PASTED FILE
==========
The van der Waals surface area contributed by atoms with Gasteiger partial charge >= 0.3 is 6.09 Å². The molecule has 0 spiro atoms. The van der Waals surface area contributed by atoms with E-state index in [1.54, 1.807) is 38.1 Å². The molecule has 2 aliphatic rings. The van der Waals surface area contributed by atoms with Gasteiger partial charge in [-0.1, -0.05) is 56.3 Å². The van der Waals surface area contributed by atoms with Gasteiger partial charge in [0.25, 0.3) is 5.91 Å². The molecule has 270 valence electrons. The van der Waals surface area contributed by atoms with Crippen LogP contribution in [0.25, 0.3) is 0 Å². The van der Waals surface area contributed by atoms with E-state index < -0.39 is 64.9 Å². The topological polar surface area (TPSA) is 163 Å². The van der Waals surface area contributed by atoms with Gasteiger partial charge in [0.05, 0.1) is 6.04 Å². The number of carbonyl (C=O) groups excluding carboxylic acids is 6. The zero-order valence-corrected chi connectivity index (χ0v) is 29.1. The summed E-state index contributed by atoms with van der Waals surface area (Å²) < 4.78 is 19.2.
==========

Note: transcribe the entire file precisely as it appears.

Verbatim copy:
The van der Waals surface area contributed by atoms with Gasteiger partial charge >= 0.3 is 6.09 Å². The molecule has 0 spiro atoms. The van der Waals surface area contributed by atoms with E-state index in [1.54, 1.807) is 38.1 Å². The molecule has 2 aliphatic rings. The van der Waals surface area contributed by atoms with Gasteiger partial charge in [-0.1, -0.05) is 56.3 Å². The van der Waals surface area contributed by atoms with Gasteiger partial charge in [0.25, 0.3) is 5.91 Å². The molecule has 270 valence electrons. The van der Waals surface area contributed by atoms with Crippen LogP contribution in [0.25, 0.3) is 0 Å². The van der Waals surface area contributed by atoms with E-state index < -0.39 is 64.9 Å². The topological polar surface area (TPSA) is 163 Å². The van der Waals surface area contributed by atoms with Gasteiger partial charge in [0.05, 0.1) is 6.04 Å². The number of carbonyl (C=O) groups excluding carboxylic acids is 6. The zero-order valence-corrected chi connectivity index (χ0v) is 29.1. The summed E-state index contributed by atoms with van der Waals surface area (Å²) < 4.78 is 19.2.